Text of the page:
There are many natural ecosystems that serve as buffers. Tidal marshes can actually keep pace with sea level rise if they have enough space, time and sediment. Other natural ecosystems that protect coastal areas include eelgrass beds, coral reefs, mangrove forests, barrier islands, even a gravel beach. Like a football player who rolls when tackled, diffusing that energy of being hit, it’s the same thing with water if it’s hitting a living ecosystem or gravel, but you have to make space for that.

You talk about how climate change is far from the only factor in rising droughts and floods. Can you explain?

I’ve been a climate reporter for 20 years and I’m glad people are recognizing that human-caused climate change is real, but in some circles it’s become all about fossil fuel emissions, when a significant factor is our development choices and the extent to which we’ve destroyed ecosystems. That’s because with urban sprawl, industrial agriculture, logging and the control-oriented way we try to manage water, we’ve dramatically altered the water cycle.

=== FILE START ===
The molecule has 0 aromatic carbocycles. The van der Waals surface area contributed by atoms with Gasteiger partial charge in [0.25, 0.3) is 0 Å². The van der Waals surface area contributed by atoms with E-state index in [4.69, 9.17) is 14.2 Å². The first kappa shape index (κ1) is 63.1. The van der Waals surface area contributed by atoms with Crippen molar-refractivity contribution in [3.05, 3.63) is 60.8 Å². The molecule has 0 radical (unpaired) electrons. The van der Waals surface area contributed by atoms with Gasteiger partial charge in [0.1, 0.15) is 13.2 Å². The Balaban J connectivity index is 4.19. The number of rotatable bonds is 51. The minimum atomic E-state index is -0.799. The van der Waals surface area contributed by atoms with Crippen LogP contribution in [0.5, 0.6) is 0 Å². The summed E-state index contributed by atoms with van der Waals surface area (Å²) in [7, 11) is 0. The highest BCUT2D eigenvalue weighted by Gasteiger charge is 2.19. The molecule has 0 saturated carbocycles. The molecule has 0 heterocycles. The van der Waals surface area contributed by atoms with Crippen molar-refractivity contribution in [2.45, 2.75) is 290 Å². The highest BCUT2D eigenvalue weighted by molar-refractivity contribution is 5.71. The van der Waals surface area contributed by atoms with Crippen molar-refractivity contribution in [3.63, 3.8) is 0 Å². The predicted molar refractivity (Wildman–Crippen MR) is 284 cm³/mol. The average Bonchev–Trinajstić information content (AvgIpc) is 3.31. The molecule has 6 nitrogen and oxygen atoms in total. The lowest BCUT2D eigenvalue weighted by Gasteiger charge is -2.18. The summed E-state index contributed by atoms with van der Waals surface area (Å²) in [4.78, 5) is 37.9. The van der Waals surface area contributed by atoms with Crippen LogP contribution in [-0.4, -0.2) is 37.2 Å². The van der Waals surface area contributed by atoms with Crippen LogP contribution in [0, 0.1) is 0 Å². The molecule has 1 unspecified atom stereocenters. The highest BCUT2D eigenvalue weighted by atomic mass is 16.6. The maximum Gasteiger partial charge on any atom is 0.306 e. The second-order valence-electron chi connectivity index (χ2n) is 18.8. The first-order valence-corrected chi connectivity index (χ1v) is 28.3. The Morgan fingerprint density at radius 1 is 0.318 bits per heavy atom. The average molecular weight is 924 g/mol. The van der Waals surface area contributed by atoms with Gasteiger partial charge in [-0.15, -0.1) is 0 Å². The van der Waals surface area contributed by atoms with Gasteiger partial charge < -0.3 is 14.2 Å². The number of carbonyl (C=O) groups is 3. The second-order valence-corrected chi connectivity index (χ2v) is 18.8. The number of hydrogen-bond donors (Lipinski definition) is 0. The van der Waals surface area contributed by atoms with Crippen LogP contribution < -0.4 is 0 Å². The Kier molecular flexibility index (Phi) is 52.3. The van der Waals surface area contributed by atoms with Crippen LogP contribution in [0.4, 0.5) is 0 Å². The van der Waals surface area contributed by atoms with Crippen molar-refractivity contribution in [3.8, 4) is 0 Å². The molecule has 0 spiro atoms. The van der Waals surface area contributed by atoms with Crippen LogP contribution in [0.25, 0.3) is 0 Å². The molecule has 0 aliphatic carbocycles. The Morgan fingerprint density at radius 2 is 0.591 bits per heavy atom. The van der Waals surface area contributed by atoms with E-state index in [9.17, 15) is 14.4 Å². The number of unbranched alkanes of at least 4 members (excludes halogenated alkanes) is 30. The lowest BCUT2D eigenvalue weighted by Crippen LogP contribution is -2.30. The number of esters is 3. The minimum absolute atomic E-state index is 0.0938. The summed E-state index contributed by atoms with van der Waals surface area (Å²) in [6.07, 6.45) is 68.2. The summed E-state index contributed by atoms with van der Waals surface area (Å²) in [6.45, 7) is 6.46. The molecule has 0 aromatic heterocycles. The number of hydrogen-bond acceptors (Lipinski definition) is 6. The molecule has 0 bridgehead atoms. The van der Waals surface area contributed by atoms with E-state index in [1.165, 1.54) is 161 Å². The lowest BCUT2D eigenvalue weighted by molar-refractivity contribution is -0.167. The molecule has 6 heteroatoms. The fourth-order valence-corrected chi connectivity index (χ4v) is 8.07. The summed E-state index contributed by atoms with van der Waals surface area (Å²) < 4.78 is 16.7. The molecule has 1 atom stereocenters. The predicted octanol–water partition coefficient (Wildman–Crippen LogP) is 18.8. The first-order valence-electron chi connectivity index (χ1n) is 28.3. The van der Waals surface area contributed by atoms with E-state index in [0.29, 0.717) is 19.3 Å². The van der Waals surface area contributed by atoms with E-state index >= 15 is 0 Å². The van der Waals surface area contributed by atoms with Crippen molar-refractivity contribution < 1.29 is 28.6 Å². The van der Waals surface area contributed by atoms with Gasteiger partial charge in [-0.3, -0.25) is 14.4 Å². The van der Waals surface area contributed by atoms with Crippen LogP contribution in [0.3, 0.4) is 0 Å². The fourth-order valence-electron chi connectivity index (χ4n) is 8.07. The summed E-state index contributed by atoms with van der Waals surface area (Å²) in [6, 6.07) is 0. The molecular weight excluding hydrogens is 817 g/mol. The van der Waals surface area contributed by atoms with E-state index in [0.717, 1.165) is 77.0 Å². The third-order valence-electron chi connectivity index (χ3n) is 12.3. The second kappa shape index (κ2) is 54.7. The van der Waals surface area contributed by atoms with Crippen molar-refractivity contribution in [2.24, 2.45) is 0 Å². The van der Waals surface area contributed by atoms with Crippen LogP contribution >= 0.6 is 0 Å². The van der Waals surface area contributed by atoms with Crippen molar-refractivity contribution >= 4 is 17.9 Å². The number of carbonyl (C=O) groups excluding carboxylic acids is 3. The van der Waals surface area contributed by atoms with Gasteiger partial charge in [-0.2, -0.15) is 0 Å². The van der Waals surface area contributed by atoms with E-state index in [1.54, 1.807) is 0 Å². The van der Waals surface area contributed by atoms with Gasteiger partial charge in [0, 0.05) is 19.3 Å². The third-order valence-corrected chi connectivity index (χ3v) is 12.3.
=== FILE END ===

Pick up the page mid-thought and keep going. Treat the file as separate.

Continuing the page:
We have filled or drained as much as 87 per cent of the world’s wetlands. We’ve dammed and diverted two-thirds of the world’s large rivers. The area of cities has doubled just since 1992, covering the land in pavement.

And when you have pavement, the water can’t sink in. So first it floods, then we try to get rid of the water quickly. Then we don’t have it for later, and we suffer water scarcity.

You’ve coined the term Slow Water to describe working with water’s natural processes, which you compare to the Slow Food Movement. Can you elaborate?

Like Slow Food, Slow Water works with local geology, ecology and culture to figure out how to make space for that place’s natural slow phases of water, respecting its agency and relationships. Slow Water means systems thinking rather than single-focus solutions. Projects are distributed across the landscape rather than centralized. Slow Water solutions are also local and environmentally just.